Equoid by Charles Stross #FridayReads

Equoid by Charles StrossThis week’s Friday Reads selection is “Equoid” by Charles Stross. It’s set in the Laundry Files universe1 and follows an investigation into a possible unicorn infestation in a small British village. Of course these unicorns aren’t from cutesy Lisa Frank notebook covers. Nope! These unicorns are horrible monstrosities with a taste for human flesh. The present-day investigation is intercut with a series of fictional letters found in H. P. Lovecraft’s Laundry file that describe his terrifying encounter with a unicorn the summer before his grandfather died.

“Equoid” won the Best Novella category at the Hugo Awards last month. (Yes, I’m still working my way through this year’s Hugo Packet. Hopefully this exercise will mean that next year I’ll pay close attention to Hugo-related announcements so that the packet can be put to its intended purpose. Sigh. This is not strictly relevant here.) I’m just about a third of the way done and I can see why it won a Hugo.

For one thing, the protagonist is an appealing character. I have a soft spot for first person narratives, anyway, but Bob’s voice and point of view are quite funny. I enjoy the way that he describes his department and it’s operations, poking fun at career civil servants the way that we do when we’re talking about our own kind. Bob’s descriptions of people and locations are visual, concise, and cutting in a way that reminds me of Flannery O’Connor.

I also like the literal inclusion of H. P. Lovecraft in a Laundry story. Directly referencing HPL rather than just lifting motifs from his stories is a nice touch. Stross skewers Lovecraft’s problematic points by having Bob complain about Lovecraft’s language and storylines while at the same time doing a great job mimicking them in the letters. He also completely calls Lovecraft on his xenophobic b.s., which is a refreshing bit of truth-telling that I appreciated.

Here’s my favorite passage so far:

It’s absolutely true that Lovecraft knew stuff. Somewhere in grandpa’s library he got his hands on the confused rambling inner doctrines of a dozen cults and secret societies. Most of these secrets were arrant nonsense on stilts—admixed with just enough knowledge to be deadly dangerous. Occultists of old, like the alchemists who poisoned themselves with mercury in their enthusiasm to transform lead into gold[…]didn’t know much. What they did know was mostly just enough to guarantee a slow, lingering death from Krantzberg Syndrome (if the Eaters in Night didn’t get them first). Not to mention the fact that the vain exhibitionists who compiled these tomes and grimoires, strung out between the narcissistic urge to self-exposure and their occupational addiction to secrecy, littered their scribbled recipes with booby traps on purpose, just to fuck with unauthorized imitators and prove how ’leet they were for being able to actually make this junk work without melting their own faces.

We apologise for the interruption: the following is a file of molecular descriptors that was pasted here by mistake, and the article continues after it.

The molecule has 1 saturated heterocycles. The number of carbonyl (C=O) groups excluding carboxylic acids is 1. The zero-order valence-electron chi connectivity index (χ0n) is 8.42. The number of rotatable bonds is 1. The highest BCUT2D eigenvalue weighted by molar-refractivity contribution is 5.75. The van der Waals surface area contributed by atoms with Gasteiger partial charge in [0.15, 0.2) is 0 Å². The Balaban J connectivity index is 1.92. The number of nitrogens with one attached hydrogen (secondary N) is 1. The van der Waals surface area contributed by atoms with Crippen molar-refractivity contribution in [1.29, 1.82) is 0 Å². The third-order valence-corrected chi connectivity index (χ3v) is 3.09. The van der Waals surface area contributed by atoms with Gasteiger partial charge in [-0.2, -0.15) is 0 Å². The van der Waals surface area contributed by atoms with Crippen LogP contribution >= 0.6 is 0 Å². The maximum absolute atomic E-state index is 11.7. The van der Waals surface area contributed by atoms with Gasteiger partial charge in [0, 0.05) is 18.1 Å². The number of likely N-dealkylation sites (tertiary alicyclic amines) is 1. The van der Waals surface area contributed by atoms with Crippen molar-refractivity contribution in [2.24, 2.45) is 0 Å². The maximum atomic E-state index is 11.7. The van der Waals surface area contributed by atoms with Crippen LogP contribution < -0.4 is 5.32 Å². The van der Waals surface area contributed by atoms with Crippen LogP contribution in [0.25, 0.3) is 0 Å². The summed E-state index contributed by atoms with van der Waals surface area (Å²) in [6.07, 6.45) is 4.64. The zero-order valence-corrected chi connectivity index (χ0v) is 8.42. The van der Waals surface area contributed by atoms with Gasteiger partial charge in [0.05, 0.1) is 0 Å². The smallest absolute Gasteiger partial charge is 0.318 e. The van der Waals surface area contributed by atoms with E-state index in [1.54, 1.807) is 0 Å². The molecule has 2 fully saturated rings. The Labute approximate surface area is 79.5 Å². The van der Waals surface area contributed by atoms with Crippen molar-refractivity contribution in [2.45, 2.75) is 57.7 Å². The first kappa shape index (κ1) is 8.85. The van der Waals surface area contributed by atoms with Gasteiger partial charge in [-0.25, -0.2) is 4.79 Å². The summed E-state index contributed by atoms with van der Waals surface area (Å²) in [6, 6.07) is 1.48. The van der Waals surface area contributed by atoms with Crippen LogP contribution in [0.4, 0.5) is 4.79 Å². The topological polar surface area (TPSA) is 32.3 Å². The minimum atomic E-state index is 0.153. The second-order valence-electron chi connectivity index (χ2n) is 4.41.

But the young idiot savant HPL was unaware of the social context of 18th century occultist fandom. So he naively distilled their methanol-contaminated moonshine and nonsense into a heady brew that makes you go blind and then causes your extremities to rot if you actually try to drink it.

Love!

“Equoid” is a fun romp so far. There probably won’t be a lot of deeper meanings to be picked out of the story once I’ve finished it, but that’s okay. Sometimes the only ingredients you need for a great story are humor and adventure.

If this sounds like something you’d like, too, you can read “Equoid” for free over on Tor.com.


1 “The Laundry Files are a series of science fiction spy thrillers written by British writer Charles Stross. The series main character is Bob Howard, a one-time I.T. consultant, now field agent working for British government agency The Laundry which deals with occult threats. The books are influenced by Lovecraft’s visions of the future, and set in a world where a computer and the right mathematical equations is just as useful a toolset for calling up horrors from other dimensions as a spellbook and a pentagram on the floor.”–from The Laundry Files Wiki

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